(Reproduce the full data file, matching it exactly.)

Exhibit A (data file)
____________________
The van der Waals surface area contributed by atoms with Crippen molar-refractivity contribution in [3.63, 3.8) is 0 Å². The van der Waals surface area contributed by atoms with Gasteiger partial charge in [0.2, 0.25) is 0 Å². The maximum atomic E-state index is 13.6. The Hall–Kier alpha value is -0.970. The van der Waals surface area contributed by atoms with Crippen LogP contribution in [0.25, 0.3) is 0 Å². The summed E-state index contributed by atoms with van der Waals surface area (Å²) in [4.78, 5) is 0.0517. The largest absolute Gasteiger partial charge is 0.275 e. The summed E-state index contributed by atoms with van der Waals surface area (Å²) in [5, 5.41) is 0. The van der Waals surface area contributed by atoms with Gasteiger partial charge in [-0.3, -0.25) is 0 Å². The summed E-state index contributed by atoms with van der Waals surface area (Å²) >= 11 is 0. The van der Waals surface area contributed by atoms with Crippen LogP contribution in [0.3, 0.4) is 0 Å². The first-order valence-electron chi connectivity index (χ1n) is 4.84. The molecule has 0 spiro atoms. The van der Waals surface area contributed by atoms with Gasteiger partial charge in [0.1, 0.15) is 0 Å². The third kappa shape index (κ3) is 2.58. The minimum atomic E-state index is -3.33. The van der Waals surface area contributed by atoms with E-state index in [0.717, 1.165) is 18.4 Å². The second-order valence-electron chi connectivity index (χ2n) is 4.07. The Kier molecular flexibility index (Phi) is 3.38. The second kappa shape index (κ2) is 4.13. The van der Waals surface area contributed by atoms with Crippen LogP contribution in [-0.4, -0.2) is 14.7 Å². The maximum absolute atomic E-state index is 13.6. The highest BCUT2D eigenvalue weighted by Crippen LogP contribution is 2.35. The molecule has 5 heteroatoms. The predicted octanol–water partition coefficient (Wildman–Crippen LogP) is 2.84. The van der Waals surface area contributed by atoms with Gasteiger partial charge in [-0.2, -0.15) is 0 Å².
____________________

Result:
The van der Waals surface area contributed by atoms with Crippen molar-refractivity contribution in [3.63, 3.8) is 0 Å². The van der Waals surface area contributed by atoms with Gasteiger partial charge in [0.2, 0.25) is 0 Å². The maximum atomic E-state index is 13.6. The Hall–Kier alpha value is -0.970. The van der Waals surface area contributed by atoms with Crippen LogP contribution in [0.25, 0.3) is 0 Å². The summed E-state index contributed by atoms with van der Waals surface area (Å²) in [4.78, 5) is 0.0517. The largest absolute Gasteiger partial charge is 0.275 e. The summed E-state index contributed by atoms with van der Waals surface area (Å²) in [5, 5.41) is 0. The van der Waals surface area contributed by atoms with Gasteiger partial charge in [-0.3, -0.25) is 0 Å². The summed E-state index contributed by atoms with van der Waals surface area (Å²) >= 11 is 0. The van der Waals surface area contributed by atoms with Crippen LogP contribution in [0.3, 0.4) is 0 Å². The first-order valence-electron chi connectivity index (χ1n) is 4.84. The molecule has 0 spiro atoms. The van der Waals surface area contributed by atoms with Gasteiger partial charge in [0.1, 0.15) is 0 Å². The third kappa shape index (κ3) is 2.58. The minimum atomic E-state index is -3.33. The van der Waals surface area contributed by atoms with E-state index in [0.717, 1.165) is 18.4 Å². The second-order valence-electron chi connectivity index (χ2n) is 4.07. The Kier molecular flexibility index (Phi) is 3.38. The second kappa shape index (κ2) is 4.13. The van der Waals surface area contributed by atoms with Crippen LogP contribution in [-0.4, -0.2) is 14.7 Å². The maximum absolute atomic E-state index is 13.6. The highest BCUT2D eigenvalue weighted by Crippen LogP contribution is 2.35. The molecule has 5 heteroatoms. The predicted octanol–water partition coefficient (Wildman–Crippen LogP) is 2.84. The van der Waals surface area contributed by atoms with Gasteiger partial charge in [-0.2, -0.15) is 0 Å².